We used to lay down paths behind us as we walked. There was no one to stop us from going where we pleased.
Instead of stones or breadcrumbs we would use the coins we found washed up on the beach by the old pier, spilling out of the rusted machines below the tideline.
We laid the coins down as went through the woods, as we stepped over fallen trees and crossed broken bridges, as we followed half-forgotten paths all overgrown with brambles, the paths we had walked together since we were little, the paths we would have walked forever if we could, if things had never changed between us. If we had never changed those things.
We walked all the way down to the hidden clearing and the cold, shadowed lake that you couldn’t see from anywhere until you came to it and it was there, and we would take off our clothes and step into the water and swim off from the edge, swim all the the way out to the centre.
And we waited there together for whoever might follow our way.
She always called it the pier. I said it was the remnants of an old dragon, its vertebrae fused together to form this truncated path to nowhere, out into the sea. The boat tied up at the end of the pier I imagined was its skull, or perhaps the lower half of its jaw.
I never could decide if it died on its front or its back.
Its wings had been lost to the sea, I said, a faint echo of them painted out in kelp at the line of the tide. The vast caverns of its heart lay hidden, buried deep beneath the beach.
My sister wasn’t listening. She climbed out onto the boat and beckoned me to follow. I watched her swaying there.
“Jump”, she said.
I didn’t want to.
“Come on, jump.”
Rain clattered like stones on the metal roof and we were glad of the shelter.
My sister took some cards from her bag and for each picture she turned over one of us would tell a story, our voices raised slightly so we could be heard over the din. My stories were based on things we had seen and things we had done. What hers were based on I do not know.
As the sun began to set she put away the cards and took out a candle and lit it with the last of the matches, the only dry ones in the box.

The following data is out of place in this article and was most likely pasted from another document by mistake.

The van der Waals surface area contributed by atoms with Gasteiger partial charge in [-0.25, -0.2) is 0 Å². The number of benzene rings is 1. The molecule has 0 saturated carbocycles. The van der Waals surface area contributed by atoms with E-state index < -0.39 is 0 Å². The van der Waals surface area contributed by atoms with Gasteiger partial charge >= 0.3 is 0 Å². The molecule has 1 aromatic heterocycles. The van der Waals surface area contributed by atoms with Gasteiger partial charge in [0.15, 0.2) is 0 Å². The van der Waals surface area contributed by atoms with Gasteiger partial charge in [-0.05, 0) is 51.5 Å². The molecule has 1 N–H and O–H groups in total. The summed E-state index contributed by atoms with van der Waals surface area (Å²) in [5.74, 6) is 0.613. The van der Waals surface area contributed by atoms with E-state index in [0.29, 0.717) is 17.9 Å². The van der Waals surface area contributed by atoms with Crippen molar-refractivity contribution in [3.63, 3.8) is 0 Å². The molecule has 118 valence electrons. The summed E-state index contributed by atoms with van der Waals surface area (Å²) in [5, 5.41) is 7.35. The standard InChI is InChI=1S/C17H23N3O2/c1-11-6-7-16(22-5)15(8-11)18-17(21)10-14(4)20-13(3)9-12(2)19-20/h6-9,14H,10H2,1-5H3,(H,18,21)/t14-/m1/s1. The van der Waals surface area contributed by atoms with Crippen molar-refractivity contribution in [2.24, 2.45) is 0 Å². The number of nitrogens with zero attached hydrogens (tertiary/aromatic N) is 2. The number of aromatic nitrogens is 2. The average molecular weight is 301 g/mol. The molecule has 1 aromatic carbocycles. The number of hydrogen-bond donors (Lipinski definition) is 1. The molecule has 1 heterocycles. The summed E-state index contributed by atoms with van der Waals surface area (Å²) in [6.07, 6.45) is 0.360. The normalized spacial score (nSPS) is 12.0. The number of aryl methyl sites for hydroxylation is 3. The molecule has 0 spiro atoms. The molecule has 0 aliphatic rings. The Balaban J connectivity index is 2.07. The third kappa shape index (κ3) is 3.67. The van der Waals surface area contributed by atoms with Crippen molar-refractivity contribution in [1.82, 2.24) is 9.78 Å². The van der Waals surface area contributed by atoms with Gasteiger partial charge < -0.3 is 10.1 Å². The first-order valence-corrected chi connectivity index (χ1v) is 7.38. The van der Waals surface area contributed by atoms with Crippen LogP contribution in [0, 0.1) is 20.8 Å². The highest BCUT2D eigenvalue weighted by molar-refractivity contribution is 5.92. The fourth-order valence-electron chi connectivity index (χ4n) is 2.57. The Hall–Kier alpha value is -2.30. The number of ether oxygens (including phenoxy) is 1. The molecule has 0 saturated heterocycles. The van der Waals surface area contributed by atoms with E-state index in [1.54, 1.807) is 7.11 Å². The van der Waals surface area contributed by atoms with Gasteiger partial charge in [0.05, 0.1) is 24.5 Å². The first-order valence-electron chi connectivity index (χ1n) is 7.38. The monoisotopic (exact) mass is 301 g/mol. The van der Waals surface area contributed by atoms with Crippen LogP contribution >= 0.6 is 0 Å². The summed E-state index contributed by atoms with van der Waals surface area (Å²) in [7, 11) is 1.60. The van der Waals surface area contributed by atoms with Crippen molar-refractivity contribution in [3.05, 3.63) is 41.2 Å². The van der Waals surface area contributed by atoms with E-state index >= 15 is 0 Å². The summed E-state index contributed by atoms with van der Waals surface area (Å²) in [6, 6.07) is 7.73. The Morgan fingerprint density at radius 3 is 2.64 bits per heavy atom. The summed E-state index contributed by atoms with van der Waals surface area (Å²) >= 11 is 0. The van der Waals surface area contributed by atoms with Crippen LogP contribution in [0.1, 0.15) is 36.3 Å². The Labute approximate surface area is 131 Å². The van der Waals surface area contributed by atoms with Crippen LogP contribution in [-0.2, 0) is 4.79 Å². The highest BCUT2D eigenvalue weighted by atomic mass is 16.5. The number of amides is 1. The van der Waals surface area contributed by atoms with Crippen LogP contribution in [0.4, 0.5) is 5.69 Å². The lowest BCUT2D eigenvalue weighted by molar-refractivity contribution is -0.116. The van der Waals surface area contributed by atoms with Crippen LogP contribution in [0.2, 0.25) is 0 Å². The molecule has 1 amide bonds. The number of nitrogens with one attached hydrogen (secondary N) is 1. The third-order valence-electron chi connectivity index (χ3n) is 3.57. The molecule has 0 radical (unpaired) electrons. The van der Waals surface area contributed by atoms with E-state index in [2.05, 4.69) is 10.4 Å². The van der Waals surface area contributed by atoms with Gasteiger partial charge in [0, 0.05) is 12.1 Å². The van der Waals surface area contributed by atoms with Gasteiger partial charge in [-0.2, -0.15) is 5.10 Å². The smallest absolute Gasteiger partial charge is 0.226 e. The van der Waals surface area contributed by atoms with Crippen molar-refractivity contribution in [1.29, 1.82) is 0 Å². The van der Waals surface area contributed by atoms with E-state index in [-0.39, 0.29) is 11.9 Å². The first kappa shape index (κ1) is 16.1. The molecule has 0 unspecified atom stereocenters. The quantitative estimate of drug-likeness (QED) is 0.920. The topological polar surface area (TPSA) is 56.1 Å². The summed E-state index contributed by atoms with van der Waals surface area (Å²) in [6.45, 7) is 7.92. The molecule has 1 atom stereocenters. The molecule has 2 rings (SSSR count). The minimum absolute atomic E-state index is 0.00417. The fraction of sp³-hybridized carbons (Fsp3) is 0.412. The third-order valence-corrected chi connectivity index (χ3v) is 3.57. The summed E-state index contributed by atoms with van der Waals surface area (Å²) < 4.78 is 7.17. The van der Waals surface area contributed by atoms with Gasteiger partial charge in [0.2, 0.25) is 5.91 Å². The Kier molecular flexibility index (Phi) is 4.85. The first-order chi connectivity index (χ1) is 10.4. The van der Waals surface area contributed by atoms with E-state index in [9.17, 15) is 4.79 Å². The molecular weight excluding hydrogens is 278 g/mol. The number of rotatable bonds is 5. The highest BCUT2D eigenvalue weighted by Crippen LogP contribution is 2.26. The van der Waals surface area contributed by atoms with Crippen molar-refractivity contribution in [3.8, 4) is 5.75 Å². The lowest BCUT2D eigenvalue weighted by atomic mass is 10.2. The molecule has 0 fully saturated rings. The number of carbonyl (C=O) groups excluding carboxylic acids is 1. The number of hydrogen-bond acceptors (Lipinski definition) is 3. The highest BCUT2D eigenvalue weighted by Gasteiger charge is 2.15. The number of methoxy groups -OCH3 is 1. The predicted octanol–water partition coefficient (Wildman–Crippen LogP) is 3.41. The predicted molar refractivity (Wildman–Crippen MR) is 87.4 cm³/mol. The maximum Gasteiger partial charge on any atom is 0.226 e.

I took the candle in my hands and held it as gently as if it was my own heart.
Outside, despite the rain, on the horizon we could see a single blood red star, and beside it a bloated yellow moon.
1… 2… 3… 4… 5…
She had seen it from the cliff top, the dead or dying whale, and wanted to see it up close.
6… 7… 8… 9… 10…
And so I followed down behind as she bounded down the narrow stairs cut into the rock.
11… 12… 13… 14… 15…
Counting each step.
I couldn’t bring myself to look ahead. The steps seemed to fall away vertically below me if I did, gravity welling up almost visible before me, drawing my body forward, forward, to topple and tumble and fall and die.
21… 22… 23… 24… 25…
And I couldn’t look over the side, down to the beach, although I did, I did. I didn’t mean to but I did, and each time its body down there in the sand loomed larger, nearer now, more bloated, deader somehow, deader than before and deader than ever, deader than everything.
26… 27… 28… 29… 30…
I couldn’t even look up at the grey skies in case I lost my footing and slipped.
31… 32… 33… 34… 35…
So I stared intently at my feet, at the tips of my shoes and my careful steps from step to step. Right foot down. Then the left foot next so both were side by side. Then count.
Right foot. Left foot. Count
Right foot. Left foot.
Careful never to hurry.
Careful never to miss a count.
Hoping the stairs would never end.
That I would never reach the sand.
Never have to look up.
And see it.
We sat facing each other from opposite banks. Socks balled up in our shoes and placed by our sides, our trousers rolled up to our knees, our feet plunged down into the cold and clear of it.
The water was deep from the rains, the stones we’d placed suggestively as steps in earlier days now almost completely submerged. The waters ran so strong around our ankles the dirt was scoured from our skin, and it billowed out downstream like clouds of blood from old unhealing wounds.
I smiled. She smiled. In the afternoon sun we had never felt so alive.
She walked ahead of me across the fields, out under the starry sky. I could see her only as a shadow, a deeper darkness in the dark of night that disappeared when I looked straight at it, so to follow her I had to keep looking away, glimpse her form only out of the edges of my eyes.
I stumbled over something, or into something, tripped and fell, the fall more terrifying for not knowing what had caused it, for not seeing where I was about to land.
When I picked myself up and looked around I could not see her at all. I looked away in every direction, concentrated on every periphery, but saw only darkness, uniform, yet without form.
I called out to her.
The world span so fast every star was a blur across the sky and you could feel the whole galaxy turning above you.
1. This was written in April 2021
2. To submit to a thing
3. It was rejected.
4. Also as it’s all taken from An Escape
5. It was really written between 2014 and 2017
6. Please don’t hate me
7. Recycling my past is all I have
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